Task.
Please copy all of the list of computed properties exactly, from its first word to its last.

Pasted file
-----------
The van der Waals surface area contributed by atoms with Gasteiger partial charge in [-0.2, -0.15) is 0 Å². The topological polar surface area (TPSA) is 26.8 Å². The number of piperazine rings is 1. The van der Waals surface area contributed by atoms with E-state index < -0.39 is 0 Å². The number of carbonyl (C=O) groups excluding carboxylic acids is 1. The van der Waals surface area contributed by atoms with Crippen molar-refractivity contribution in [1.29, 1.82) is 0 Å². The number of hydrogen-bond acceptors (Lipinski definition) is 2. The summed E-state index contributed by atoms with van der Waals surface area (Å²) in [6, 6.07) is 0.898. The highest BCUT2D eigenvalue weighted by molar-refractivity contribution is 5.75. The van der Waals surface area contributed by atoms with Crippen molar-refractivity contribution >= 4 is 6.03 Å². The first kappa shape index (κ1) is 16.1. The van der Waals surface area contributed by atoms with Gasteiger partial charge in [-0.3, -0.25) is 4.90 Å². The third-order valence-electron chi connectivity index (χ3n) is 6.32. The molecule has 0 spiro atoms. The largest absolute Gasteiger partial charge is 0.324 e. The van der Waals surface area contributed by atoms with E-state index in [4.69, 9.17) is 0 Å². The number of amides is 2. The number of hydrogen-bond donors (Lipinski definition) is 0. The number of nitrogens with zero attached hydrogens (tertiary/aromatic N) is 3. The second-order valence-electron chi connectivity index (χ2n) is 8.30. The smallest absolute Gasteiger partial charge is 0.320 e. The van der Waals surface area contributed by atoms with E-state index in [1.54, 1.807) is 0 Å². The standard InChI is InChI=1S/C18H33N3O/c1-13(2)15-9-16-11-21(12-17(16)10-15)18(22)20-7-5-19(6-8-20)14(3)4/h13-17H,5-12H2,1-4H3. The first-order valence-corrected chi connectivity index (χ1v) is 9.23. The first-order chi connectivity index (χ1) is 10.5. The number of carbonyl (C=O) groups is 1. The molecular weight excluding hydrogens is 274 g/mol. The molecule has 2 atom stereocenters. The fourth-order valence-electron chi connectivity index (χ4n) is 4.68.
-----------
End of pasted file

The van der Waals surface area contributed by atoms with Gasteiger partial charge in [-0.2, -0.15) is 0 Å². The topological polar surface area (TPSA) is 26.8 Å². The number of piperazine rings is 1. The van der Waals surface area contributed by atoms with E-state index < -0.39 is 0 Å². The number of carbonyl (C=O) groups excluding carboxylic acids is 1. The van der Waals surface area contributed by atoms with Crippen molar-refractivity contribution in [1.29, 1.82) is 0 Å². The number of hydrogen-bond acceptors (Lipinski definition) is 2. The summed E-state index contributed by atoms with van der Waals surface area (Å²) in [6, 6.07) is 0.898. The highest BCUT2D eigenvalue weighted by molar-refractivity contribution is 5.75. The van der Waals surface area contributed by atoms with Crippen molar-refractivity contribution >= 4 is 6.03 Å². The first kappa shape index (κ1) is 16.1. The van der Waals surface area contributed by atoms with Gasteiger partial charge in [-0.3, -0.25) is 4.90 Å². The third-order valence-electron chi connectivity index (χ3n) is 6.32. The molecule has 0 spiro atoms. The largest absolute Gasteiger partial charge is 0.324 e. The van der Waals surface area contributed by atoms with E-state index in [4.69, 9.17) is 0 Å². The number of amides is 2. The number of hydrogen-bond donors (Lipinski definition) is 0. The number of nitrogens with zero attached hydrogens (tertiary/aromatic N) is 3. The second-order valence-electron chi connectivity index (χ2n) is 8.30. The smallest absolute Gasteiger partial charge is 0.320 e. The van der Waals surface area contributed by atoms with E-state index in [1.54, 1.807) is 0 Å². The standard InChI is InChI=1S/C18H33N3O/c1-13(2)15-9-16-11-21(12-17(16)10-15)18(22)20-7-5-19(6-8-20)14(3)4/h13-17H,5-12H2,1-4H3. The first-order valence-corrected chi connectivity index (χ1v) is 9.23. The first-order chi connectivity index (χ1) is 10.5. The number of carbonyl (C=O) groups is 1. The molecular weight excluding hydrogens is 274 g/mol. The molecule has 2 atom stereocenters. The fourth-order valence-electron chi connectivity index (χ4n) is 4.68.